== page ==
Is it time to drop the ‘challenger’ brand for energy retail companies?

Is it time to drop the ‘challenger’ brand for energy retail companies?

Written by Tom Reynolds, Account Director, Energy

With ‘Big Oil’ venturing into the energy retail market and smaller suppliers at risk of losing the confidence of their customer base, the time is now for companies to reassess their current brand and positioning in order to achieve success.

Commenting on tough conditions in the UK’s energy retail market, Shell’s CEO, Ben van Beurden recently said that such things “are challenges for the Big Six, not challenges for the people who take on the Big Six”.

For years, the ‘Big Six’ energy suppliers – British Gas, EDF Energy, E.ON, Npower, SSE and Scottish Power – have weathered an immense storm as the issue of consumer energy prices has become more politicised.

This has broadly been to the benefit of ‘challenger’ energy suppliers, which have exploded in number over the last decade – from around 11 to around 60 – wrestling market share away from the ‘Big Six’. In September last year, it was reported that the ‘Big Six’ suffered a record loss of more than 160,000 customers in a single month – customers who moved to smaller energy suppliers.

Likewise, it’s also the case that new market entrants have not been hamstrung by the same legacy issues affecting the ‘Big Six’, including the need to deal with coal-fired power plants, big bureaucracies and IT systems “from the wrong century”, as it was recently put by another Shell executive.

The evidence points to Mr van Beurden being correct. However, his comments do not tell the whole story. In the past few weeks’ public scrutiny has turned its focus to the very companies taking on the ‘Big Six’, arguably more so then ever before.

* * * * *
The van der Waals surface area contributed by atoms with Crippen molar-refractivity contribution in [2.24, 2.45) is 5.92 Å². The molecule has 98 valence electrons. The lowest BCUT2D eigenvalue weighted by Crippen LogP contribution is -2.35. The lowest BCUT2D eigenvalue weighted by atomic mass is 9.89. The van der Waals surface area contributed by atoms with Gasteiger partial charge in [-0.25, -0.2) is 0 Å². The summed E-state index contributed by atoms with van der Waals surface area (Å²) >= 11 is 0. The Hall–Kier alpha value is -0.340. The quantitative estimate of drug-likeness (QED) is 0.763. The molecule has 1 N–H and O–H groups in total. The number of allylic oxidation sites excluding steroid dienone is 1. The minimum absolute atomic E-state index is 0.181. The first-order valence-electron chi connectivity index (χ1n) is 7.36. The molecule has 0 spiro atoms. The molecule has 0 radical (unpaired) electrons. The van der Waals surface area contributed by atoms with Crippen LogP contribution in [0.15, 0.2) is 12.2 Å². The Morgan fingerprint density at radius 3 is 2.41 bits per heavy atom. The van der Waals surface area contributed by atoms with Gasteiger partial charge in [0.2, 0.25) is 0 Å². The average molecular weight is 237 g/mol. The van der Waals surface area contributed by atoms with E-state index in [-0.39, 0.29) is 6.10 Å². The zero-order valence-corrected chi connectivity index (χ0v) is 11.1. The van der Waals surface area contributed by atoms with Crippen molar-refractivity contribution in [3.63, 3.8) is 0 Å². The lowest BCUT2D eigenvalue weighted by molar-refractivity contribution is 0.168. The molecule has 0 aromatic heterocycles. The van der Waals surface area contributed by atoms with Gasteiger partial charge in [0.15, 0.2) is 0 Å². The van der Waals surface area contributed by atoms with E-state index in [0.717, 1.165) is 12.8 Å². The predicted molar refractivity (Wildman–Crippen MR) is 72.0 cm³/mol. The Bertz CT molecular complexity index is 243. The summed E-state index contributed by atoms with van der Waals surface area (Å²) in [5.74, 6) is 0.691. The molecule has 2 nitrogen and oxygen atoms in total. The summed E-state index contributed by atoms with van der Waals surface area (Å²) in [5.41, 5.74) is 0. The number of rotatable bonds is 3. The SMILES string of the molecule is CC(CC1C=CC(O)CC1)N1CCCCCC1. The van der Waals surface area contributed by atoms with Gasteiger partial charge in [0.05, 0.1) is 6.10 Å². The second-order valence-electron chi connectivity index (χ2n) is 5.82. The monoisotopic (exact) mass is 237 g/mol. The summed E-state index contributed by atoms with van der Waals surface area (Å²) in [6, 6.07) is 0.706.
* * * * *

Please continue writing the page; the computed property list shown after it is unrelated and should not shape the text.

The collapse of two smaller energy suppliers in January – Future Energy and Brighter World Energy –has raised serious questions as to whether new entrants can legitimately hold their positions within the UK energy retail market. The collapse of both companies was, in part, due to their inability to handle the heat when it came to rising and volatile wholesale energy prices, something which larger suppliers are in a much stronger position to deal with.

What does this mean for ‘challenger’ energy suppliers that remain in the market?

Clearly there is a risk that the failure of a few smaller firms will leave others ‘tarred with the same brush’ – a potential crisis of confidence may leave smaller suppliers’ existing and new customer-base feeling nervous that they too could find themselves left in the lurch by the threat of their current supplier collapsing.

From a communications perspective, ‘challenger’ companies will now need to work much harder to gain and maintain a social license to operate. These companies may even go so far as to drop the ‘challenger’ tag all together.

Smaller energy firms may do well to reassess whether their ‘challenger’ status really can instil the confidence that current and potential customers are looking for. To put it another way, ‘if you want to play with big boys, you need to start acting like one’.

Van Beurden was of course talking about Shell’s purchase of the UK’s largest independent energy supplier, First Utility. With the financial backing of a multi-national oil and gas major, there is scant danger of First Utility becoming the next Future Energy.

However, a corporate takeover represents a different challenge altogether. The challenge for First Utility is how it can achieve growth and success whilst still maintaining its brand values – taking on the ‘Big Six’ without becoming one of them.

How does First Utility avoid becoming a ‘Wolf in Sheep’s clothing’?

Looking beyond the energy retail market and taking lessons from other industries might be one way to go – internet broadband provides a remarkably good example. Following a major cyber-attack in 2015, TalkTalk set about returning to its roots as a ‘challenger’ to the likes of BT and Virgin, by refocussing on why customers were attracted to what they stood for in the first place.

For TalkTalk, moving away from celebrity-driven campaigns, ditching separate line rental charges on all packages and moving to a single combined monthly price, were all part of the drive to reposition as a ‘challenger’.

How does this translate to energy suppliers?